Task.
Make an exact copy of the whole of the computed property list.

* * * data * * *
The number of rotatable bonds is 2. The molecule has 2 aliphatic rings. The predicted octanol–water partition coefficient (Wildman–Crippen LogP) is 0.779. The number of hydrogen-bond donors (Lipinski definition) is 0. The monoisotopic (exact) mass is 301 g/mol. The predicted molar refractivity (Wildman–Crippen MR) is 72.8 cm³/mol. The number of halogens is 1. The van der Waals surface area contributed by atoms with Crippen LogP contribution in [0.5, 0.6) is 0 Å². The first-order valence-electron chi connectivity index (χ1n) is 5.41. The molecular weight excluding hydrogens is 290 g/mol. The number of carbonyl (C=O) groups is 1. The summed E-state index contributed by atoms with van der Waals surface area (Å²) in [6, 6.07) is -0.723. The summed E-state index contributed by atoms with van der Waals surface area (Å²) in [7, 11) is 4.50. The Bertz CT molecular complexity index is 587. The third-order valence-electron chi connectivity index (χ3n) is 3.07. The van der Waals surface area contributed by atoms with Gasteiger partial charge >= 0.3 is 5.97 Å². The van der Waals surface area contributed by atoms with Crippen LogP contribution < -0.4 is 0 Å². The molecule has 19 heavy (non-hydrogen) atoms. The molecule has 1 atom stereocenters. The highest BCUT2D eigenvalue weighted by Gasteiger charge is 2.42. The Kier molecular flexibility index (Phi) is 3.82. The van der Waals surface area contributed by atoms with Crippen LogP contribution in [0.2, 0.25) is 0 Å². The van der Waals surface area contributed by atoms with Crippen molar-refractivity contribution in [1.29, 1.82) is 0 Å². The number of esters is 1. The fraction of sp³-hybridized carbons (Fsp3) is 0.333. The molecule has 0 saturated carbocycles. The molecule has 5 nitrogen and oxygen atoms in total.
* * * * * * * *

The number of rotatable bonds is 2. The molecule has 2 aliphatic rings. The predicted octanol–water partition coefficient (Wildman–Crippen LogP) is 0.779. The number of hydrogen-bond donors (Lipinski definition) is 0. The monoisotopic (exact) mass is 301 g/mol. The predicted molar refractivity (Wildman–Crippen MR) is 72.8 cm³/mol. The number of halogens is 1. The van der Waals surface area contributed by atoms with Crippen LogP contribution in [0.5, 0.6) is 0 Å². The first-order valence-electron chi connectivity index (χ1n) is 5.41. The molecular weight excluding hydrogens is 290 g/mol. The number of carbonyl (C=O) groups is 1. The summed E-state index contributed by atoms with van der Waals surface area (Å²) in [6, 6.07) is -0.723. The summed E-state index contributed by atoms with van der Waals surface area (Å²) in [7, 11) is 4.50. The Bertz CT molecular complexity index is 587. The third-order valence-electron chi connectivity index (χ3n) is 3.07. The van der Waals surface area contributed by atoms with Gasteiger partial charge >= 0.3 is 5.97 Å². The van der Waals surface area contributed by atoms with Crippen LogP contribution < -0.4 is 0 Å². The molecule has 19 heavy (non-hydrogen) atoms. The molecule has 1 atom stereocenters. The highest BCUT2D eigenvalue weighted by Gasteiger charge is 2.42. The Kier molecular flexibility index (Phi) is 3.82. The van der Waals surface area contributed by atoms with Crippen LogP contribution in [0.2, 0.25) is 0 Å². The van der Waals surface area contributed by atoms with Crippen molar-refractivity contribution in [1.29, 1.82) is 0 Å². The number of esters is 1. The fraction of sp³-hybridized carbons (Fsp3) is 0.333. The molecule has 0 saturated carbocycles. The molecule has 5 nitrogen and oxygen atoms in total.